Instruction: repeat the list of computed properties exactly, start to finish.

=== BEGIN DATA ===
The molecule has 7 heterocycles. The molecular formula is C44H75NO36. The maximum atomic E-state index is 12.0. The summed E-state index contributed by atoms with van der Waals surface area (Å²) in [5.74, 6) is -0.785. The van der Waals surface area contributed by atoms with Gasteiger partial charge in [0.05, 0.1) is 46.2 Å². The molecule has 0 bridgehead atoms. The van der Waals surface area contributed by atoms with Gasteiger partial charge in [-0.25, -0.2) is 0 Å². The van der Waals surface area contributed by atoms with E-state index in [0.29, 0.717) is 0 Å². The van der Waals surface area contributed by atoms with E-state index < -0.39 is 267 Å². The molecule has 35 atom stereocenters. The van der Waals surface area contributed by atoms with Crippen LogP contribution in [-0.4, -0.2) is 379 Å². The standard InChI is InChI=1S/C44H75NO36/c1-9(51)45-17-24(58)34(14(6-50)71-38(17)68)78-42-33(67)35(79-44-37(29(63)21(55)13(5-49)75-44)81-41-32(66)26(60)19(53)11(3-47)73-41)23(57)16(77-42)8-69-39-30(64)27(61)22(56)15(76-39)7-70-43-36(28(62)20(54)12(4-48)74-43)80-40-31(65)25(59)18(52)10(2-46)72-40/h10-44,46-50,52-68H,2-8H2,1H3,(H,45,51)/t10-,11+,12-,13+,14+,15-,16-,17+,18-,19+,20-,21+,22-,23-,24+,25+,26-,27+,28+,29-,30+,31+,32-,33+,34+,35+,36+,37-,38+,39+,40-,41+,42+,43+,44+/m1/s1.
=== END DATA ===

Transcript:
The molecule has 7 heterocycles. The molecular formula is C44H75NO36. The maximum atomic E-state index is 12.0. The summed E-state index contributed by atoms with van der Waals surface area (Å²) in [5.74, 6) is -0.785. The van der Waals surface area contributed by atoms with Gasteiger partial charge in [0.05, 0.1) is 46.2 Å². The molecule has 0 bridgehead atoms. The van der Waals surface area contributed by atoms with Gasteiger partial charge in [-0.25, -0.2) is 0 Å². The van der Waals surface area contributed by atoms with E-state index in [0.29, 0.717) is 0 Å². The van der Waals surface area contributed by atoms with E-state index < -0.39 is 267 Å². The molecule has 35 atom stereocenters. The van der Waals surface area contributed by atoms with Crippen LogP contribution in [-0.4, -0.2) is 379 Å². The standard InChI is InChI=1S/C44H75NO36/c1-9(51)45-17-24(58)34(14(6-50)71-38(17)68)78-42-33(67)35(79-44-37(29(63)21(55)13(5-49)75-44)81-41-32(66)26(60)19(53)11(3-47)73-41)23(57)16(77-42)8-69-39-30(64)27(61)22(56)15(76-39)7-70-43-36(28(62)20(54)12(4-48)74-43)80-40-31(65)25(59)18(52)10(2-46)72-40/h10-44,46-50,52-68H,2-8H2,1H3,(H,45,51)/t10-,11+,12-,13+,14+,15-,16-,17+,18-,19+,20-,21+,22-,23-,24+,25+,26-,27+,28+,29-,30+,31+,32-,33+,34+,35+,36+,37-,38+,39+,40-,41+,42+,43+,44+/m1/s1.